The Golf Tournament, which this year boasted the participation of over 100 participants and players from all over the Country, along with a special visit from the St. Louis Rams Cheerleaders, is in its 16th year.

Alex made history in January 2009, at the age of 10, by becoming the youngest patient to undergo a surgical procedure that replaced the breathing unit he once was forced to use (weighing over 200 lbs) with a much smaller and lighter one. This surgery has allowed adult quadriplegics to sail solo and skydive.

“We could have never done it without the help of the Eric Westacott Foundation”, said Alex’s mother, Beth Malarkey. “Between the use of the bike and the ability to come to Baltimore to work with the men and women of the International Center for Spinal Cord, we feel blessed. It’s like Christmas in August!”

The Eric Westacott Foundation, which is run on a completely volunteer basis, has raised almost $300,000.00 for spinal cord research since its creation, in 2002.

About Patrick Rummerfield

Patrick Rummerfield is the first fully functional SCI quadriplegic in the history of medicine. Following a 1974 car accident that left him paralyzed from the neck down, Patrick entered an uncharted and grueling regimen of physical therapy and physical and psychological support. With sheer determination and an iron will, Patrick regained function to his limbs, and went on to race marathons all over the world, including the Ironman Triathlon, the Gobi Desert march, and the Antarctica marathon, and to establish the FIA World Land Speed record on an electric car, along with 34 World Firsts. Today Patrick works with the International Center for Spinal Cord Injury at Kennedy Krieger Institute and has co-founded Adventures on Wheels, a nonprofit organization developed to bring the world of adventure to those affected by spinal cord injury. Patrick’s primary focus is to bring awareness to the importance of activity based restorative therapies and paralysis research. Patrick is an accomplished motivational speaker and is in the process of writing a book about his incredible life story. For additional information, visit Patrick Rummerfield’s website.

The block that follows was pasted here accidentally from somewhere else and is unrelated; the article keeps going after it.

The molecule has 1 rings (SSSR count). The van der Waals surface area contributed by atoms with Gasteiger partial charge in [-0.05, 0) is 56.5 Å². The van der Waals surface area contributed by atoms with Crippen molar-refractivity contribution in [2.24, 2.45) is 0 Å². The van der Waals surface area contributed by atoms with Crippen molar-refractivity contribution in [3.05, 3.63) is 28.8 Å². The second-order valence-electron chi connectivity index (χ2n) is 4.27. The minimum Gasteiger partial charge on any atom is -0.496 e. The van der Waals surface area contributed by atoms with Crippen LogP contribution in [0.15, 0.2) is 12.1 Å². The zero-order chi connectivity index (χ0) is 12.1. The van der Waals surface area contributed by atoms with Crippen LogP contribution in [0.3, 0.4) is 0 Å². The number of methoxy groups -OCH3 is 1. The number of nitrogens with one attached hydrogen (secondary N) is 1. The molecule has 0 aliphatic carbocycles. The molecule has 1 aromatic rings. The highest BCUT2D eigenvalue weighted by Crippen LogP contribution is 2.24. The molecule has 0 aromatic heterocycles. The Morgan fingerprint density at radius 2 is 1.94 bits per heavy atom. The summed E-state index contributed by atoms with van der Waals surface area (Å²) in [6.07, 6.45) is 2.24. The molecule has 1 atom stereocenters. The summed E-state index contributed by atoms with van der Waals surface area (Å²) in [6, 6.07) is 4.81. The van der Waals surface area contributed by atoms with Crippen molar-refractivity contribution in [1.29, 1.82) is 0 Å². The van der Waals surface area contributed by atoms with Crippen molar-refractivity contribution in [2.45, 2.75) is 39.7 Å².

About Eric Westacott

In October of 1993, while playing in an intramural college softball game, Eric attempted to stretch a triple into a homerun. His headfirst slide resulted in a broken neck, rendering Eric a complete quadriplegic. He spent the next 23 days at St. John’s Hospital in Springfield, Missouri, undergoing spinal fusion surgery and acute recovery and completed a rigorous 4 ½ months of extensive physical therapy and disability training at Craig Hospital in Englewood, Colorado. In addition to serving as President of Eric Westacott Foundation, Eric sits on the board of Next Steps Foundation and assists with developing curriculum for Washington University’s Program in Occupational Therapy. He is President of the Board for Adventures on Wheels, a charity dedicated to providing outdoor experiences to mobility impaired children. Additionally, he spends considerable time giving motivational speeches and advocating for stem cell research. Eric is a member of the Bar for the states of Missouri and Illinois, a member of the Bar Association of Metropolitan St. Louis, and a member of the American Bar Association. For more information, visit the Foundation’s website.